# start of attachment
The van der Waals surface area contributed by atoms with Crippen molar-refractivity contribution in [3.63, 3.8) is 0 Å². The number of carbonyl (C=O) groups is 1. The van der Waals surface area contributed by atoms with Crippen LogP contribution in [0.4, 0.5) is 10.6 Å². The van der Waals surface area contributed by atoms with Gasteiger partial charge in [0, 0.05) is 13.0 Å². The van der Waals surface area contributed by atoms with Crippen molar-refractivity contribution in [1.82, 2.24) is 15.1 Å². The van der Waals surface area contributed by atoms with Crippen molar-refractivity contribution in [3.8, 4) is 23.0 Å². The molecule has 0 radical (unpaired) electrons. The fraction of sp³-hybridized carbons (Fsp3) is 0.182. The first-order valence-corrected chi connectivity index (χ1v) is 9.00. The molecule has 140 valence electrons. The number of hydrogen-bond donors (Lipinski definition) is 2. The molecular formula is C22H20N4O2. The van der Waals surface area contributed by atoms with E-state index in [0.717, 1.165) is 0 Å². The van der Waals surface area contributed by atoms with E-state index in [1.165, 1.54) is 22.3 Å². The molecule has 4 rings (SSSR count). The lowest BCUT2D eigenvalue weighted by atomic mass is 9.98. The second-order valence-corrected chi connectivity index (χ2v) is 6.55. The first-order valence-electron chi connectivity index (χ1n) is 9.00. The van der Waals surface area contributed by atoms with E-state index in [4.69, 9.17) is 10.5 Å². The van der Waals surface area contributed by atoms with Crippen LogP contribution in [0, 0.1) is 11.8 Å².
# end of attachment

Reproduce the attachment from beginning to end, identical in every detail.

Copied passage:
The van der Waals surface area contributed by atoms with Crippen molar-refractivity contribution in [3.63, 3.8) is 0 Å². The number of carbonyl (C=O) groups is 1. The van der Waals surface area contributed by atoms with Crippen LogP contribution in [0.4, 0.5) is 10.6 Å². The van der Waals surface area contributed by atoms with Gasteiger partial charge in [0, 0.05) is 13.0 Å². The van der Waals surface area contributed by atoms with Crippen molar-refractivity contribution in [1.82, 2.24) is 15.1 Å². The van der Waals surface area contributed by atoms with Crippen molar-refractivity contribution in [3.8, 4) is 23.0 Å². The molecule has 0 radical (unpaired) electrons. The fraction of sp³-hybridized carbons (Fsp3) is 0.182. The first-order valence-corrected chi connectivity index (χ1v) is 9.00. The molecule has 140 valence electrons. The number of hydrogen-bond donors (Lipinski definition) is 2. The molecular formula is C22H20N4O2. The van der Waals surface area contributed by atoms with E-state index in [0.717, 1.165) is 0 Å². The van der Waals surface area contributed by atoms with E-state index in [1.165, 1.54) is 22.3 Å². The molecule has 4 rings (SSSR count). The lowest BCUT2D eigenvalue weighted by atomic mass is 9.98. The second-order valence-corrected chi connectivity index (χ2v) is 6.55. The first-order valence-electron chi connectivity index (χ1n) is 9.00. The van der Waals surface area contributed by atoms with E-state index in [4.69, 9.17) is 10.5 Å². The van der Waals surface area contributed by atoms with Crippen LogP contribution in [0, 0.1) is 11.8 Å².